The Carroll County Board of Supervisors adopted their Fiscal Year (FY) 2019 budget Monday morning after a public hearing. Auditor, Kourtney Irlbeck, says that the overall levy will be decreasing this year for both urban and rural sectors. That, coupled with an increase in property valuations will result in an increase in revenue for the county.
Neil Bock says that a long-range look at these levies shows a definite trend.
Bock says valuations rose by $67 million, and that is probably the biggest reason that they were able to lower the levy. Irlbeck adds that though the levy is decreasing, there is no way to say how each individual property owner will be impacted because of the recent roughly 7 percent increase in assessed values.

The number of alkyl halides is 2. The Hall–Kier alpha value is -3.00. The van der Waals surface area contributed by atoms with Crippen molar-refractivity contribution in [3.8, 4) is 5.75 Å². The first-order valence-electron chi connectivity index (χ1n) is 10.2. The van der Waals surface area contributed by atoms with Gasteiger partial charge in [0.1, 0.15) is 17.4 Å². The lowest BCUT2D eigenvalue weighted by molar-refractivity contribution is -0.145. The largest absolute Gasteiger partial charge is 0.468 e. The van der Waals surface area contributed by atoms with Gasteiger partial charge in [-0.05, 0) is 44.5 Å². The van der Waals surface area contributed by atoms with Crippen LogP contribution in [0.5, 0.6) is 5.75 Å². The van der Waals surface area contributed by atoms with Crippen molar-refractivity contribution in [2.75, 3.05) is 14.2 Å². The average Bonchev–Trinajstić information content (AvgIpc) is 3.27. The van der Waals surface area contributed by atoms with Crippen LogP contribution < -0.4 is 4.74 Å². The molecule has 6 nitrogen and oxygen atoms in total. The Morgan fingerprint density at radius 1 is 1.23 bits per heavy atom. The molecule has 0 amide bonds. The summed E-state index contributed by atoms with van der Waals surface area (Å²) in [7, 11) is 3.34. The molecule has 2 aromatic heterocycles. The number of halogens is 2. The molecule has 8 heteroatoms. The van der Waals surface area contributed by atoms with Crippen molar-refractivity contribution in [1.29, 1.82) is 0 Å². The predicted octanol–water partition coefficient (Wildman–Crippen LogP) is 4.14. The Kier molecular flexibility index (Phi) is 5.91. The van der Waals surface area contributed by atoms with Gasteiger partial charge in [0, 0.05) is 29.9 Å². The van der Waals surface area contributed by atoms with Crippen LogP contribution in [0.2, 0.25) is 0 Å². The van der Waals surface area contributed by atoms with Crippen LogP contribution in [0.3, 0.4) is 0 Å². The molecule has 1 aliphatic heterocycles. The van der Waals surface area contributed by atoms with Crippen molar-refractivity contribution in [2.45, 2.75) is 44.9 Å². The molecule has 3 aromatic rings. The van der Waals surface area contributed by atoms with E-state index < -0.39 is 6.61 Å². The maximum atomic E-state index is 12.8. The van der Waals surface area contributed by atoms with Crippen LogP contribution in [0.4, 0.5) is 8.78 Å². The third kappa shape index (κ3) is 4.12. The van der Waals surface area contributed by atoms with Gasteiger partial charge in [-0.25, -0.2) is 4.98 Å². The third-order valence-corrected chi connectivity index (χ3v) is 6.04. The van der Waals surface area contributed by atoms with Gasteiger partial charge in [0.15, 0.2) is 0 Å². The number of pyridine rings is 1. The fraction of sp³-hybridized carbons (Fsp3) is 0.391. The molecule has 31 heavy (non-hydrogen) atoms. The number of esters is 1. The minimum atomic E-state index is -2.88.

The urban levy will decrease by 7.6 percent while the rural levy will drop 1.16 percent. Irlbeck reports the estimated ending fund balance at the end of FY 2019 will be just short of $5.14 million, down from just over $6.98 million at the beginning of the year. This includes transfers from Local Option Sales Tax (LOST) of $212,000 to the general fund and $305,000 to the supplemental levy fund to eliminate that levy. Employee askings were down from years past and supervisors agreed that staff deserves recognition for taking on new services, maintaining the high quality of others and still keeping expenses low. A link to the budget that was approved and adopted can be found below.